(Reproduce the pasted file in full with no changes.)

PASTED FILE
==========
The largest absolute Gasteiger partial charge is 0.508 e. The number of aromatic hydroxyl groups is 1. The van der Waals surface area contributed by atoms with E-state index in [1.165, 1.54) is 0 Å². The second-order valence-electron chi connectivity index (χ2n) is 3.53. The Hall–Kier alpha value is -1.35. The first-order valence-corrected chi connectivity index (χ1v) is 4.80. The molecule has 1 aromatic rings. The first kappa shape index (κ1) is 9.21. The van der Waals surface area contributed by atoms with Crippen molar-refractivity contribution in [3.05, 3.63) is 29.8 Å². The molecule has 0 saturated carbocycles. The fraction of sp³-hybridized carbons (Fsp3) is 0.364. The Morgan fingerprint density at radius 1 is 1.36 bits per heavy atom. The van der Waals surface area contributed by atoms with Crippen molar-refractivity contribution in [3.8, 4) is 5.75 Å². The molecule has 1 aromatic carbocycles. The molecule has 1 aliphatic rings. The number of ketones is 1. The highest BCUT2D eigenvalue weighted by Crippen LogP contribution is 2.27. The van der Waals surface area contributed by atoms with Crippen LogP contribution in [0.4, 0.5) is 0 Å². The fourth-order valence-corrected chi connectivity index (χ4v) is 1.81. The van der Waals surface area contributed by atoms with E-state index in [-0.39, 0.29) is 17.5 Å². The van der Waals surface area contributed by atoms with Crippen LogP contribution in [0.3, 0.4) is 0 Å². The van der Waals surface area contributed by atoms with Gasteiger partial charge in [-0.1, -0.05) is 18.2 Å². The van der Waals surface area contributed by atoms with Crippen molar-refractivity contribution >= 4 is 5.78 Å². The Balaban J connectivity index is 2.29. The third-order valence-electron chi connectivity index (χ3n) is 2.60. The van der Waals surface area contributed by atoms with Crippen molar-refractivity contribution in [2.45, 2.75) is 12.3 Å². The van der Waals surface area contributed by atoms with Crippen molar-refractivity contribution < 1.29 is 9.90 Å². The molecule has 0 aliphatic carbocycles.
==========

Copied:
The largest absolute Gasteiger partial charge is 0.508 e. The number of aromatic hydroxyl groups is 1. The van der Waals surface area contributed by atoms with E-state index in [1.165, 1.54) is 0 Å². The second-order valence-electron chi connectivity index (χ2n) is 3.53. The Hall–Kier alpha value is -1.35. The first-order valence-corrected chi connectivity index (χ1v) is 4.80. The molecule has 1 aromatic rings. The first kappa shape index (κ1) is 9.21. The van der Waals surface area contributed by atoms with Crippen molar-refractivity contribution in [3.05, 3.63) is 29.8 Å². The molecule has 0 saturated carbocycles. The fraction of sp³-hybridized carbons (Fsp3) is 0.364. The Morgan fingerprint density at radius 1 is 1.36 bits per heavy atom. The van der Waals surface area contributed by atoms with Crippen molar-refractivity contribution in [3.8, 4) is 5.75 Å². The molecule has 1 aromatic carbocycles. The molecule has 1 aliphatic rings. The number of ketones is 1. The highest BCUT2D eigenvalue weighted by Crippen LogP contribution is 2.27. The van der Waals surface area contributed by atoms with Crippen LogP contribution in [0.4, 0.5) is 0 Å². The fourth-order valence-corrected chi connectivity index (χ4v) is 1.81. The van der Waals surface area contributed by atoms with E-state index in [-0.39, 0.29) is 17.5 Å². The van der Waals surface area contributed by atoms with Crippen LogP contribution in [0.3, 0.4) is 0 Å². The van der Waals surface area contributed by atoms with Gasteiger partial charge in [-0.1, -0.05) is 18.2 Å². The van der Waals surface area contributed by atoms with Crippen molar-refractivity contribution >= 4 is 5.78 Å². The Balaban J connectivity index is 2.29. The third-order valence-electron chi connectivity index (χ3n) is 2.60. The van der Waals surface area contributed by atoms with Crippen molar-refractivity contribution in [2.45, 2.75) is 12.3 Å². The van der Waals surface area contributed by atoms with Crippen molar-refractivity contribution < 1.29 is 9.90 Å². The molecule has 0 aliphatic carbocycles.